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chesapeake bay retriever - Chesapeake Light Tackle

chesapeake bay retriever

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My goal in life is to be the kind of person my dog thinks I am. – The Bellamy Brothers

It’s easy to love a dog. On our worst days our dog still thinks we’re great. It doesn’t matter how badly we screw up, or how many catastrophes we’ve caused, in our dog’s eyes, we’re amazing. Most of the fishermen I know love dogs. Some of us take them fishing with us.  Most dogs don’t care if we catch a fish or not, they’re just glad to be out on the water with us.

Crockett Lee wasn’t that kind of dog.  Oh, he loved me unconditionally, but if I took him fishing and he didn’t see fish coming over the rail, he’d get mad.  Real mad.  I never wanted to take a skunk when Crockett was on the boat.  If we got back to the dock without at least a white perch to show for our efforts, I could surely expect  a severe bark-lashing.  He made sure I knew I’d let him down.  I think he finally got tired of my failures and took it upon himself to make me a better fisherman.

It started like this, when I moved from the Mountains to the Chesapeake Bay, my first fishing boat was a 25-foot long Sea Ray express cruiser.  That boat wasn’t really designed for fishing, but I made a few angler-friendly modifications before naming her after my new Chesapeake Bay Retriever puppy and striking out to learn how to fish the Bay.  Crockett grew up on Crockett’s Reel and always felt right at home there.  When I got my center console a few years ago, Crockett would have none of it.  He did not like Thunder Road.  Gone were the comfortable carpeted floors that provided traction in rough water, and gone was the cushy upholstered seat that allowed him to sit up high and see over the rails.   Read More!

Bark bark bark, bark bark, bark bark bark.


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This is the time of year I like to walk along Tuckahoe Creek near Queen Anne, Maryland casting for perch and chain pickerel.  For the past couple of years I’ve only caught white perch on the Tuckahoe.  I’ve missed the earlier yellow perch spawn because it frequently coincides with the first wave of pre-spawn rockfish. I thought I might miss it again this year, but today’s rainy windy weather kept me off the Bay.  My four-year-old Chesapeake Bay Retriever Crockett and I left Kent Island about noon and took the long way around before parking the truck and hiking in to my favorite perch holes.  The rain poured and the fish bit.  It wasn’t hot and heavy like I’ve been hearing about in the Western Shore creeks, but I finished up with six keepers out of a couple dozen  perch, and released a nice pickerel.  My lure was a chartreuse one-thirty-second ounce feather fly tied by my Severn River Rod & Keg Club brother Woody of Maryland Tackle.  I jigged it under a tiny green top float.  A feather fly coupled with a buoyant, lively float is a combination my dad taught me.  My brother Creig has been wearing out the crappie in the TVA lakes using it.  It’s a very specific technique because any old float won’t work. I think I’ll keep the brand name to myself for now, but you might be able to figure it out from the video.  It was great to get out and stream fish for a while.  I’ll visit the Tuckahoe again once the white perch run begins.  As you can tell, Crockett is in his element in the rainy woods.  Read More!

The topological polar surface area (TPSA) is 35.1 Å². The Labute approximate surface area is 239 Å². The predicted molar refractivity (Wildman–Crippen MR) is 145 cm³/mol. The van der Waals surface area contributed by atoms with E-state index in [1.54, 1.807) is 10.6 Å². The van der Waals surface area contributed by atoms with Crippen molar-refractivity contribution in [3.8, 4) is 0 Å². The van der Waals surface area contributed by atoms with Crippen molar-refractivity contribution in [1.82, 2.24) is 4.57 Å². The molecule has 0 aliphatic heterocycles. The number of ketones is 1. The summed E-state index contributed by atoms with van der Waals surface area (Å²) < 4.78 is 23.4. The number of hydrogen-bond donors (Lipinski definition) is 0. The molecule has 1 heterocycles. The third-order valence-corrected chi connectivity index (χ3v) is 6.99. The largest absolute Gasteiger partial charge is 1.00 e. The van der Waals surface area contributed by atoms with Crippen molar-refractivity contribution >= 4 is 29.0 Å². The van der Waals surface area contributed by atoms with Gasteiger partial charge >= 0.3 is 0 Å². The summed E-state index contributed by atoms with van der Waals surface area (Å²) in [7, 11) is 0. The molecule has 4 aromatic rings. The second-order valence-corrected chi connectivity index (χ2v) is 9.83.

PB020006Outdoorsmen are known to brag about their dogs.  Growing up in Tennessee, I heard lots of  stories about super hunting dogs.  Most were told with tongue squarely in-cheek and every tall tale ended with some magnificently exaggerated conquest by the narrator’s most accomplished canine. That tradition of boasting is also part of the fabric of the Bay.  In the novel Chesapeake, James Michener spins a yarn about a strong duck dog who rescues his unconscious master after he is knocked into the water by the recoil of an over-sized punt gun.   On the other hand, stories about extraordinary fishing dogs are less frequently heard.  ♣  With only 90 minutes to spare before dark, there wasn’t much chance of finding a human fishing partner this evening, but my faithful Chesapeake Bay Retriever Crockett had no problems with the abbreviated trip.  He eagerly bounded from the dock into his usual position on the seat cushion over the engine as we launched off Kent Island in the boat named after him. Tonight our plan was to look for rockfish, but in a different area of the Bay than where we’ve been finding them recently.  There are surely fish where we left them last night, we just needed a change of scenery. Read More!